On Sunday, Pope Francis promulgated his third encyclical, Fratelli Tutti, on Fraternity and Social Friendship. His timely assessment of the state of our world touches on issues including war, extreme inequality and economic disparity, environmental degradation, and the fractured global response to the Covid-19 pandemic.
His entire encyclical centers on love for our neighbor and our brothers and sisters. We are one family, he reminds us, and we need to look out for each other. This is a rich encyclical worthy of study and reflection. I pray and encourage everyone to read it. You don’t have to be a Catholic to appreciate it, because he addresses this letter to everyone. In this essay, I would like to reflect on the third chapter of the document, “Envisaging and Engendering an Open World.”
The first section of the chapter explains what is meant by “moving beyond ourselves.” Often in our world, we’re self-absorbed. Social media has helped enhance this narcissism and led to the creation of self-enclosed bubbles with like-minded people, essentially cut off from anyone outside our group. This is antithetical to real love. Pope Francis states in paragraph 88: “Since we were made for love, in each one of us ‘a law of ekstasis’ seems to operate: “the lover ‘goes outside’ the self to find a fuller existence in another.”
He is encouraging all of us to look with love beyond our own families, small circles of friends, even our communities. Instead, he wants us to foster authentic relationships, ones that are organic and stem from love and respect. In the following paragraph, he expands on this idea, “Our relationships, if healthy and authentic, open us to others who expand and enrich us … authentic and mature love and true friendship can only take root in hearts open to growth through relationships with others.”
Through love, our hearts expand to embrace others—yes even those who don’t agree with our beliefs or come from a different race, culture, economic situation, language, nationality, or sexual orientation. We are called to open our hearts to everyone we encounter. Francis offers an example that I especially took to heart as a novice Benedictine oblate. In paragraph 90, he states, “Significantly, many small communities living in desert areas developed a remarkable system of welcoming pilgrims as an exercise of the sacred duty of hospitality. The medieval monastic communities did likewise, as we see from the Rule of Saint Benedict.”
This is a reference to Chapter 53 of the Rule, titled “On the Reception of Guests”:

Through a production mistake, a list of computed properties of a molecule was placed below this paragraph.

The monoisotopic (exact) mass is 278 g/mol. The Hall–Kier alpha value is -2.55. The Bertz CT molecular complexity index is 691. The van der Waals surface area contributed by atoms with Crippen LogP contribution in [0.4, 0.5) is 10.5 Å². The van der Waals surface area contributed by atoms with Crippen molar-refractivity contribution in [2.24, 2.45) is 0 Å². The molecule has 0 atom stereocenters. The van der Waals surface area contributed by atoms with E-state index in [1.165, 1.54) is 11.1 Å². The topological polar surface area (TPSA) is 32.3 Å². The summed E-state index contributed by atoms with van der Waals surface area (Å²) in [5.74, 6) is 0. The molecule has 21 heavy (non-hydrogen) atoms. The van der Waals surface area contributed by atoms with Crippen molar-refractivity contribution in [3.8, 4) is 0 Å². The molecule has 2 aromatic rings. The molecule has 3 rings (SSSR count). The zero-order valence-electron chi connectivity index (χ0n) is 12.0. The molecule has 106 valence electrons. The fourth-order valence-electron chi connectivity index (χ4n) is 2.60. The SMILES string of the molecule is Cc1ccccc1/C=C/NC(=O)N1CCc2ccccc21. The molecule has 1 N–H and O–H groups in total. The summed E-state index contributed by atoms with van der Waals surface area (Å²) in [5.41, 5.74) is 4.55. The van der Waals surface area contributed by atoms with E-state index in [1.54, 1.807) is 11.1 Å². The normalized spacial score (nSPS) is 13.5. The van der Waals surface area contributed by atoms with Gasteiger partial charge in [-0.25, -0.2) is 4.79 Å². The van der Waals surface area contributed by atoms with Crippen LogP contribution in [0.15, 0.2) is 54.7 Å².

“1All guests who present themselves are to be welcomed as Christ, for he himself will say: I was a stranger and you welcomed me (Matt 25:35). 2Proper honor must be shown to all, especially to those who share our faith (Gal 6:10) and to pilgrims…15Great care and concern are to be shown in receiving poor people and pilgrims, because in them more particularly Christ is received; our very awe of the rich guarantees them special respect.”
Pope Francis offers this example as a way that all of us must welcome everyone we meet. It’s an essential challenge in fostering Human Fraternity.
In the second section of the chapter, Pope Francis reflects on the unique value of love, specifically in cultivating the values that helps one to foster openness and union with others. This is made with the charity that God gives to us:
“Without charity, we may perhaps possess only apparent virtues, incapable of sustaining life in common. Thus, Saint Thomas Aquinas could say – quoting Saint Augustine – that the temperance of a greedy person is in no way virtuous. Saint Bonaventure, for his part, explained that the other virtues, without charity, strictly speaking do not fulfil the commandments “the way God wants them to be fulfilled” (FT 91).
To Pope Francis, the spiritual stature of a person’s life is measured by love. In paragraph 92, He expresses his concern that too often, Christians impose themselves on others with no love in their hearts, “Yet some believers think that it consists in the imposition of their own ideologies upon everyone else, or in a violent defence of the truth, or in impressive demonstrations of strength. All of us, as believers, need to recognize that love takes first place: love must never be put at risk, and the greatest danger lies in failing to love (cf. 1 Cor 13:1-13).”
This exhortation to love—love without imposing ideologies—is a challenge to all of us, especially for those who are on social media and other internet forums, where discussions give way to arguments. It becomes a source of pride to assert ideologies or to obsess over the smallest minutiae. These obsessions can be liturgical in nature, about some document here or there, or the particulars of some traditional devotion. Without love, none of it means anything.